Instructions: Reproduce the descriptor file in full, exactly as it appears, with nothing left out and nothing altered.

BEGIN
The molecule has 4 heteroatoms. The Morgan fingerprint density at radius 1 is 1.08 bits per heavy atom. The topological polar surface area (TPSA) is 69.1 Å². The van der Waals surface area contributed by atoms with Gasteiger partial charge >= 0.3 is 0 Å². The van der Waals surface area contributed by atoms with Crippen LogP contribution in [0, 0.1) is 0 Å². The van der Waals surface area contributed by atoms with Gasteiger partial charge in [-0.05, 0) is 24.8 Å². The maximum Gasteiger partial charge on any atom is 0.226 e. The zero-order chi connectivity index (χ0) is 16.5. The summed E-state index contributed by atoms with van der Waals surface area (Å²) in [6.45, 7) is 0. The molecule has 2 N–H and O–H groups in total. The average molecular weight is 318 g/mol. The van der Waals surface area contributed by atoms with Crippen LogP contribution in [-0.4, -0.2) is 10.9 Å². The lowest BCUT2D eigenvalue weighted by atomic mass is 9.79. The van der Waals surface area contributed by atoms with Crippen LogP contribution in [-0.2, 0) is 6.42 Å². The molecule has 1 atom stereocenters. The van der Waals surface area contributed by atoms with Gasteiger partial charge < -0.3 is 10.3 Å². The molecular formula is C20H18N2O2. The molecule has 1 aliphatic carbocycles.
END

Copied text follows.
The molecule has 4 heteroatoms. The Morgan fingerprint density at radius 1 is 1.08 bits per heavy atom. The topological polar surface area (TPSA) is 69.1 Å². The van der Waals surface area contributed by atoms with Gasteiger partial charge >= 0.3 is 0 Å². The van der Waals surface area contributed by atoms with Crippen LogP contribution in [0, 0.1) is 0 Å². The van der Waals surface area contributed by atoms with Gasteiger partial charge in [-0.05, 0) is 24.8 Å². The maximum Gasteiger partial charge on any atom is 0.226 e. The zero-order chi connectivity index (χ0) is 16.5. The summed E-state index contributed by atoms with van der Waals surface area (Å²) in [6.45, 7) is 0. The molecule has 2 N–H and O–H groups in total. The average molecular weight is 318 g/mol. The van der Waals surface area contributed by atoms with Crippen LogP contribution in [-0.4, -0.2) is 10.9 Å². The lowest BCUT2D eigenvalue weighted by atomic mass is 9.79. The van der Waals surface area contributed by atoms with Crippen LogP contribution in [-0.2, 0) is 6.42 Å². The molecule has 1 atom stereocenters. The van der Waals surface area contributed by atoms with Gasteiger partial charge < -0.3 is 10.3 Å². The molecular formula is C20H18N2O2. The molecule has 1 aliphatic carbocycles.